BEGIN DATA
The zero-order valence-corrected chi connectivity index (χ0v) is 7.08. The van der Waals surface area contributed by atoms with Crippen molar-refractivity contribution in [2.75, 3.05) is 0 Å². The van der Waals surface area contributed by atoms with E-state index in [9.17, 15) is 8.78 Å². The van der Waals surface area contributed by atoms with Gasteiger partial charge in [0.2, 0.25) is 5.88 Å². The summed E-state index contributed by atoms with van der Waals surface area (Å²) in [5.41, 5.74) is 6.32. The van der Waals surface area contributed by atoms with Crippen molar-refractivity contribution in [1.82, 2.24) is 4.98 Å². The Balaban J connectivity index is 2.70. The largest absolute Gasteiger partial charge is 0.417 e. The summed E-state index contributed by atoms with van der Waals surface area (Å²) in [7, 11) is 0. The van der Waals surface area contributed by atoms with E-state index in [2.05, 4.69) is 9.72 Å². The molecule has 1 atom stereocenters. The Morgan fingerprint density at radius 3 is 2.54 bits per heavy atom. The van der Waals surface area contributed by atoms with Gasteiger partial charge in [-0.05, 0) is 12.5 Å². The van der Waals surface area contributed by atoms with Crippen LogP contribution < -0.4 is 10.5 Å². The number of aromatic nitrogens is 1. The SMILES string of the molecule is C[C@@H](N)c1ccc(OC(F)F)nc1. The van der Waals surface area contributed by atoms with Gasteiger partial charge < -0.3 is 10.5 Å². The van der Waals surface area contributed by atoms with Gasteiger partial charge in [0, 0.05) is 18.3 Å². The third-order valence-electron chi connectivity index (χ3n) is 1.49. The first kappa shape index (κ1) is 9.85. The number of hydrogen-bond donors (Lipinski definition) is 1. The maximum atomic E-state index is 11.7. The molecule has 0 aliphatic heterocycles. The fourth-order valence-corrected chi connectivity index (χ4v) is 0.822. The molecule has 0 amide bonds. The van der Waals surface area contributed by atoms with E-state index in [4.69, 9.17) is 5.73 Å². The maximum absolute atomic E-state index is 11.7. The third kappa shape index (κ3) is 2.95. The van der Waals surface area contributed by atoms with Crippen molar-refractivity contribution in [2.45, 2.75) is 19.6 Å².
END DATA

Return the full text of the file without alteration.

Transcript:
The zero-order valence-corrected chi connectivity index (χ0v) is 7.08. The van der Waals surface area contributed by atoms with Crippen molar-refractivity contribution in [2.75, 3.05) is 0 Å². The van der Waals surface area contributed by atoms with E-state index in [9.17, 15) is 8.78 Å². The van der Waals surface area contributed by atoms with Gasteiger partial charge in [0.2, 0.25) is 5.88 Å². The summed E-state index contributed by atoms with van der Waals surface area (Å²) in [5.41, 5.74) is 6.32. The van der Waals surface area contributed by atoms with Crippen molar-refractivity contribution in [1.82, 2.24) is 4.98 Å². The Balaban J connectivity index is 2.70. The largest absolute Gasteiger partial charge is 0.417 e. The summed E-state index contributed by atoms with van der Waals surface area (Å²) in [7, 11) is 0. The van der Waals surface area contributed by atoms with E-state index in [2.05, 4.69) is 9.72 Å². The molecule has 1 atom stereocenters. The Morgan fingerprint density at radius 3 is 2.54 bits per heavy atom. The van der Waals surface area contributed by atoms with Gasteiger partial charge in [-0.05, 0) is 12.5 Å². The van der Waals surface area contributed by atoms with Crippen LogP contribution < -0.4 is 10.5 Å². The number of aromatic nitrogens is 1. The SMILES string of the molecule is C[C@@H](N)c1ccc(OC(F)F)nc1. The van der Waals surface area contributed by atoms with Gasteiger partial charge < -0.3 is 10.5 Å². The van der Waals surface area contributed by atoms with Gasteiger partial charge in [0, 0.05) is 18.3 Å². The third-order valence-electron chi connectivity index (χ3n) is 1.49. The first kappa shape index (κ1) is 9.85. The number of hydrogen-bond donors (Lipinski definition) is 1. The maximum atomic E-state index is 11.7. The molecule has 0 aliphatic heterocycles. The fourth-order valence-corrected chi connectivity index (χ4v) is 0.822. The molecule has 0 amide bonds. The van der Waals surface area contributed by atoms with E-state index in [4.69, 9.17) is 5.73 Å². The maximum absolute atomic E-state index is 11.7. The third kappa shape index (κ3) is 2.95. The van der Waals surface area contributed by atoms with Crippen molar-refractivity contribution in [2.45, 2.75) is 19.6 Å².